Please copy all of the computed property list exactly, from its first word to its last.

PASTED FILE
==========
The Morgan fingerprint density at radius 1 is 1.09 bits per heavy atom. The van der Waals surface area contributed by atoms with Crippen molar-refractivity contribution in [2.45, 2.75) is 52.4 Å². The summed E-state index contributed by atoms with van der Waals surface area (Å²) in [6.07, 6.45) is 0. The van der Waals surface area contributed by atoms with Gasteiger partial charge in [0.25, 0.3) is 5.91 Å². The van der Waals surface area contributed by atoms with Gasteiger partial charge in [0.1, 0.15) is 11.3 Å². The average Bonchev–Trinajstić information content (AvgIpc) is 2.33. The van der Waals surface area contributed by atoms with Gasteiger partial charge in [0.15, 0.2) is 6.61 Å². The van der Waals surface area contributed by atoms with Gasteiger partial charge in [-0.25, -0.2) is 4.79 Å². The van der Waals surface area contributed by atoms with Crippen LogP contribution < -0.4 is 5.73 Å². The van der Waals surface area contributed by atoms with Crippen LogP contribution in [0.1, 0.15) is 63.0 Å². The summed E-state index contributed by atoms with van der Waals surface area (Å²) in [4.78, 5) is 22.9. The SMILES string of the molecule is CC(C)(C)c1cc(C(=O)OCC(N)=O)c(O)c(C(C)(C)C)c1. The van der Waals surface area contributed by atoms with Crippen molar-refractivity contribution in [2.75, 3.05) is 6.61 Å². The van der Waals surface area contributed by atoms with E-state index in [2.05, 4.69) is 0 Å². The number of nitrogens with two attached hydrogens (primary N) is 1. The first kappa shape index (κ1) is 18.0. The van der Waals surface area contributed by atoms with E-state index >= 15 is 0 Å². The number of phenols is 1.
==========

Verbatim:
The Morgan fingerprint density at radius 1 is 1.09 bits per heavy atom. The van der Waals surface area contributed by atoms with Crippen molar-refractivity contribution in [2.45, 2.75) is 52.4 Å². The summed E-state index contributed by atoms with van der Waals surface area (Å²) in [6.07, 6.45) is 0. The van der Waals surface area contributed by atoms with Gasteiger partial charge in [0.25, 0.3) is 5.91 Å². The van der Waals surface area contributed by atoms with Gasteiger partial charge in [0.1, 0.15) is 11.3 Å². The average Bonchev–Trinajstić information content (AvgIpc) is 2.33. The van der Waals surface area contributed by atoms with Gasteiger partial charge in [0.15, 0.2) is 6.61 Å². The van der Waals surface area contributed by atoms with Gasteiger partial charge in [-0.25, -0.2) is 4.79 Å². The van der Waals surface area contributed by atoms with Crippen LogP contribution < -0.4 is 5.73 Å². The van der Waals surface area contributed by atoms with Crippen LogP contribution in [0.1, 0.15) is 63.0 Å². The summed E-state index contributed by atoms with van der Waals surface area (Å²) in [4.78, 5) is 22.9. The SMILES string of the molecule is CC(C)(C)c1cc(C(=O)OCC(N)=O)c(O)c(C(C)(C)C)c1. The van der Waals surface area contributed by atoms with Crippen molar-refractivity contribution in [2.75, 3.05) is 6.61 Å². The van der Waals surface area contributed by atoms with E-state index in [2.05, 4.69) is 0 Å². The number of nitrogens with two attached hydrogens (primary N) is 1. The first kappa shape index (κ1) is 18.0. The van der Waals surface area contributed by atoms with E-state index >= 15 is 0 Å². The number of phenols is 1.